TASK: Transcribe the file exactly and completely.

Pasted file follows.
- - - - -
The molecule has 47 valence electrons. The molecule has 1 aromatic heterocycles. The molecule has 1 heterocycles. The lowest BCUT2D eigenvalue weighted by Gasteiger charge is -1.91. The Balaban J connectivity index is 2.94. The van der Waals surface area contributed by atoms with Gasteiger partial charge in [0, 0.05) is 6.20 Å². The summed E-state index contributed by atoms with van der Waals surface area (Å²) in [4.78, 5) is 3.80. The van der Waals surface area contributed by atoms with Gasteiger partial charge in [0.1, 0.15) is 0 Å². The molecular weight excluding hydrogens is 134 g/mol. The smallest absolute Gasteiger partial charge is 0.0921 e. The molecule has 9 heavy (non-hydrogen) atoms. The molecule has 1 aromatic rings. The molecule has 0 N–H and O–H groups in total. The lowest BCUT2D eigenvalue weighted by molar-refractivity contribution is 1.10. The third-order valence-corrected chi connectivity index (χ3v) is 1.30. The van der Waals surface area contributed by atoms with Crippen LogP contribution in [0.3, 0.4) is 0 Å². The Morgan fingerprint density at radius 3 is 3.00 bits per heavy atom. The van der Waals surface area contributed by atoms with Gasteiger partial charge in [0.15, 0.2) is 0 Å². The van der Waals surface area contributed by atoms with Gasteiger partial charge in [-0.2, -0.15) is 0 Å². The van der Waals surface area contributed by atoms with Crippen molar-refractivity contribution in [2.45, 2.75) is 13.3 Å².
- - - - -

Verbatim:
The molecule has 47 valence electrons. The molecule has 1 aromatic heterocycles. The molecule has 1 heterocycles. The lowest BCUT2D eigenvalue weighted by Gasteiger charge is -1.91. The Balaban J connectivity index is 2.94. The van der Waals surface area contributed by atoms with Gasteiger partial charge in [0, 0.05) is 6.20 Å². The summed E-state index contributed by atoms with van der Waals surface area (Å²) in [4.78, 5) is 3.80. The van der Waals surface area contributed by atoms with Gasteiger partial charge in [0.1, 0.15) is 0 Å². The molecular weight excluding hydrogens is 134 g/mol. The smallest absolute Gasteiger partial charge is 0.0921 e. The molecule has 9 heavy (non-hydrogen) atoms. The molecule has 1 aromatic rings. The molecule has 0 N–H and O–H groups in total. The lowest BCUT2D eigenvalue weighted by molar-refractivity contribution is 1.10. The third-order valence-corrected chi connectivity index (χ3v) is 1.30. The van der Waals surface area contributed by atoms with Crippen LogP contribution in [0.3, 0.4) is 0 Å². The Morgan fingerprint density at radius 3 is 3.00 bits per heavy atom. The van der Waals surface area contributed by atoms with Gasteiger partial charge in [0.15, 0.2) is 0 Å². The van der Waals surface area contributed by atoms with Gasteiger partial charge in [-0.2, -0.15) is 0 Å². The van der Waals surface area contributed by atoms with Crippen molar-refractivity contribution in [2.45, 2.75) is 13.3 Å².